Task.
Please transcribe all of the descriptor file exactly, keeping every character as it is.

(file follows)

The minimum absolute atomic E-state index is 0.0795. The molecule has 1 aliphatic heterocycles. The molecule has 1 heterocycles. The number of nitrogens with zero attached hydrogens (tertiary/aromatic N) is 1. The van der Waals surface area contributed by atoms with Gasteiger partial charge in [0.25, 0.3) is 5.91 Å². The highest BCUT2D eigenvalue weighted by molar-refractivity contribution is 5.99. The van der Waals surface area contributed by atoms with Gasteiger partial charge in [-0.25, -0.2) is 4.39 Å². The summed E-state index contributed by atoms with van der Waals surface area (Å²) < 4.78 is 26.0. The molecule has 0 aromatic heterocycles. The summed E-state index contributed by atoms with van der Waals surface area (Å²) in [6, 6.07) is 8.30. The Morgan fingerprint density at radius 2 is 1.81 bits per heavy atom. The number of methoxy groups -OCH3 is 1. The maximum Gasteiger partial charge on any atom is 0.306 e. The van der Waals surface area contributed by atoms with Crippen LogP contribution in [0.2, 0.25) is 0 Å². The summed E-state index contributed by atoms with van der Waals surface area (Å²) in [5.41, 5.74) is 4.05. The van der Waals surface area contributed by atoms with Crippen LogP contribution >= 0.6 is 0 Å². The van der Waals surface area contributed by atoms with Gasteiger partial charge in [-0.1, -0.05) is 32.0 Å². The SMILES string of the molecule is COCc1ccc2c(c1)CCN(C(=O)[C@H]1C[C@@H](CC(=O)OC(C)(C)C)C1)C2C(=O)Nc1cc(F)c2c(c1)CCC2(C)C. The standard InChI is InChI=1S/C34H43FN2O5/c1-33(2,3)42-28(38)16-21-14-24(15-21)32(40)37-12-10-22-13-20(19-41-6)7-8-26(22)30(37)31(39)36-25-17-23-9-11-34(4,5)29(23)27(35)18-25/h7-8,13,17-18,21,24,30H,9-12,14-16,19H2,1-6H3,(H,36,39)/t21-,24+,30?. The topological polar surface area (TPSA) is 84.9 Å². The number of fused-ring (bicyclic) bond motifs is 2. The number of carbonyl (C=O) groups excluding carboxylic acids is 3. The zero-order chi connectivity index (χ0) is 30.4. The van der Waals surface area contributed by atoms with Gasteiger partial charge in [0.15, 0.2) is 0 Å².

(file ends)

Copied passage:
The minimum absolute atomic E-state index is 0.0795. The molecule has 1 aliphatic heterocycles. The molecule has 1 heterocycles. The number of nitrogens with zero attached hydrogens (tertiary/aromatic N) is 1. The van der Waals surface area contributed by atoms with Gasteiger partial charge in [0.25, 0.3) is 5.91 Å². The highest BCUT2D eigenvalue weighted by molar-refractivity contribution is 5.99. The van der Waals surface area contributed by atoms with Gasteiger partial charge in [-0.25, -0.2) is 4.39 Å². The summed E-state index contributed by atoms with van der Waals surface area (Å²) < 4.78 is 26.0. The molecule has 0 aromatic heterocycles. The summed E-state index contributed by atoms with van der Waals surface area (Å²) in [6, 6.07) is 8.30. The Morgan fingerprint density at radius 2 is 1.81 bits per heavy atom. The number of methoxy groups -OCH3 is 1. The maximum Gasteiger partial charge on any atom is 0.306 e. The van der Waals surface area contributed by atoms with Crippen LogP contribution in [0.2, 0.25) is 0 Å². The summed E-state index contributed by atoms with van der Waals surface area (Å²) in [5.41, 5.74) is 4.05. The van der Waals surface area contributed by atoms with Crippen LogP contribution >= 0.6 is 0 Å². The van der Waals surface area contributed by atoms with Gasteiger partial charge in [-0.1, -0.05) is 32.0 Å². The SMILES string of the molecule is COCc1ccc2c(c1)CCN(C(=O)[C@H]1C[C@@H](CC(=O)OC(C)(C)C)C1)C2C(=O)Nc1cc(F)c2c(c1)CCC2(C)C. The standard InChI is InChI=1S/C34H43FN2O5/c1-33(2,3)42-28(38)16-21-14-24(15-21)32(40)37-12-10-22-13-20(19-41-6)7-8-26(22)30(37)31(39)36-25-17-23-9-11-34(4,5)29(23)27(35)18-25/h7-8,13,17-18,21,24,30H,9-12,14-16,19H2,1-6H3,(H,36,39)/t21-,24+,30?. The topological polar surface area (TPSA) is 84.9 Å². The number of fused-ring (bicyclic) bond motifs is 2. The number of carbonyl (C=O) groups excluding carboxylic acids is 3. The zero-order chi connectivity index (χ0) is 30.4. The van der Waals surface area contributed by atoms with Gasteiger partial charge in [0.15, 0.2) is 0 Å².